The most common hormonal disorder seen in cats today is an overactive thyroid gland known as hyperthyroidism. While it was only recently characterized and identified as an illness in cats in 1979 at the Animal Medical Center in New York City, the incidence of this disorder has expanded tremendously over the past three decades. While it is most commonly a disease of cats over the age of ten, we are now identifying this disorder in younger and younger cats due to more accurate testing, including measurement of both a T4 and Free T4 thyroid levels.
The most common cause of this hormonal imbalance is due to a benign but functional tumor of the thyroid glands that leads to an overproduction of thyroid hormone. The debate in the veterinary community rests on what causes this benign tumor to develop. The largest consensus rests on environmental factors, including potentially contaminant metals in certain screw top canned cat foods, to environmental toxins in carpets, as well as over vaccination where immunity to most viruses lasts for years to life of the pet.
As with most chronic disorders in our pets, it is believed to be an autoimmune reaction, where the immune system reacts against its own tissues leading to the development of this functioning tumor of the thyroid glands. Symptoms of this disease include increased thirst/urination and appetite, however, with concomitant weight loss at the same time. Also, greasy or matted coats including excessive shedding can develop as well. Behavioral changes include easy overheating and panting, restlessness, vocalization, aggression and even changes in litter box habits resulting in feline house soiling.
If left undiagnosed, high blood pressure, subsequent kidney and heart damage, and secondary disease of the heart muscle called cardiomyopathy can develop as well. Treatment options include the prescription drugs Tapazole or generic Methimazole. 15 to 20% of cats may develop side effects on these drugs including lethargy, loss of appetite and vomiting. A lesser percentage can develop problems of the bone marrow, liver failure and even less common intense itching of the head and face. In roughly 20% of cats treated with Methimazole, elevation of kidney enzymes and possibly future renal failure can be seen. That’s why it’s so important for cats treated with medications for this condition to be adequately monitored through periodic exams, blood testing and blood pressure measurements. And while surgical removal of the thyroid glands used to be a popular treatment option, it has for the most part fallen out of vogue because of the close proximity of the parathyroid glands, as well as the surgical risk in many older cats.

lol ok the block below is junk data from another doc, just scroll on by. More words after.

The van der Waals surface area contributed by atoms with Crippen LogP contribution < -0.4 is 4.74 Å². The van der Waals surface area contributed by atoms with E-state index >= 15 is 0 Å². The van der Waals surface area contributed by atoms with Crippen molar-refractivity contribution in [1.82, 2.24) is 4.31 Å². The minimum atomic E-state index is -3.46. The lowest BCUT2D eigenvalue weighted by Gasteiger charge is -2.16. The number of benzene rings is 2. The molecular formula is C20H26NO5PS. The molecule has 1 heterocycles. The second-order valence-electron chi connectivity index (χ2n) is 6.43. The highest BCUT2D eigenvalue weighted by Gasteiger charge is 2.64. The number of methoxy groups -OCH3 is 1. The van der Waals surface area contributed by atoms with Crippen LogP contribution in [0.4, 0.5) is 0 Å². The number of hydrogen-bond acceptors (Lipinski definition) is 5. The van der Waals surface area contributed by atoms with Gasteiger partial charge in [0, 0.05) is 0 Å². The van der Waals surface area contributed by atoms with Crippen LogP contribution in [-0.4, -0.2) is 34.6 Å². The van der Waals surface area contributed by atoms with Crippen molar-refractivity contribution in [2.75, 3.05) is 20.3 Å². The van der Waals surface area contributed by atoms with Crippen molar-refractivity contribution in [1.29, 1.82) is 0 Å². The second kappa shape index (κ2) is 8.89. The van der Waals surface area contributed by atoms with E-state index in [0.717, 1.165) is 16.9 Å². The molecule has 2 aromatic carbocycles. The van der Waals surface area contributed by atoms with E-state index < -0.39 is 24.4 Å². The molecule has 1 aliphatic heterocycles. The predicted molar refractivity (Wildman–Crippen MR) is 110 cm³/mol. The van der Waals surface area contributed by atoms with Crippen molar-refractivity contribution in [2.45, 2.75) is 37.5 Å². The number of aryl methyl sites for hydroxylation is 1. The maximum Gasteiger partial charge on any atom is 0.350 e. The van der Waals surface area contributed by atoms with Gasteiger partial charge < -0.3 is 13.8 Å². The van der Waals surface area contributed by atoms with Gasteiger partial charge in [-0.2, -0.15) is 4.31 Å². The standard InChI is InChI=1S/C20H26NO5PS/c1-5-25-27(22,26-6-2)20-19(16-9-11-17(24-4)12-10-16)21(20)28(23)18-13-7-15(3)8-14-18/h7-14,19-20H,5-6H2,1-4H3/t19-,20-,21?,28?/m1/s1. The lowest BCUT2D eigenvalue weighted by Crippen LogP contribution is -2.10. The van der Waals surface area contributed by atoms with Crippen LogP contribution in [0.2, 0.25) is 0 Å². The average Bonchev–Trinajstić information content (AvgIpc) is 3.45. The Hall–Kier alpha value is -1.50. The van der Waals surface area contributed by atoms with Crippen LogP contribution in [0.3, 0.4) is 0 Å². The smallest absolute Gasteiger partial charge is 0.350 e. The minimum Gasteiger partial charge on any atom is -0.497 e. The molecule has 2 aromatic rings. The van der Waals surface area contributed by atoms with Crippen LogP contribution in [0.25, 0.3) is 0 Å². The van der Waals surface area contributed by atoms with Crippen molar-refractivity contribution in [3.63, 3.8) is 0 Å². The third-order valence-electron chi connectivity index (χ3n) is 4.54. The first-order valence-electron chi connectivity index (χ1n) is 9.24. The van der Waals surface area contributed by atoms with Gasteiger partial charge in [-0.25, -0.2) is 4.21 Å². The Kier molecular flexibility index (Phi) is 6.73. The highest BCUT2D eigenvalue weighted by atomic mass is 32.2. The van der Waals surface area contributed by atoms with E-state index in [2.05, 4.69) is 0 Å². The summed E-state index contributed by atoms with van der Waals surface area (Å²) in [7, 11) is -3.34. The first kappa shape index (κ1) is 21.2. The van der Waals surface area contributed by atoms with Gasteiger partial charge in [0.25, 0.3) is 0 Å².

The preferred method of treatment by many feline experts includes the injection of a single bolus of radioactive iodine, which selectively destroys only the functioning tumor of the thyroid glands. Most cats tolerate this treatment quite well, with the only down sides in my opinion, being the initial expense of $1200 to $1500 dollars for the workup before the treatment, as well as the cat being isolated for at least a few days away from the guardian during the treatment period, in order to avoid radioactive exposure of the human guardian family. As with all other hormonal diseases, I always recommend good vitamin supplementation, including Soft Vitachews for Cats, Vetri-DMG, fatty acids such as Be Well Cat or Nordic Naturals Pet Cod Liver Oil, as well as liver support such as Denamarin, or the lesser expensive Denosyl or Marin for Cats, in order to protect the liver against the toxic effects of long term drug therapies.
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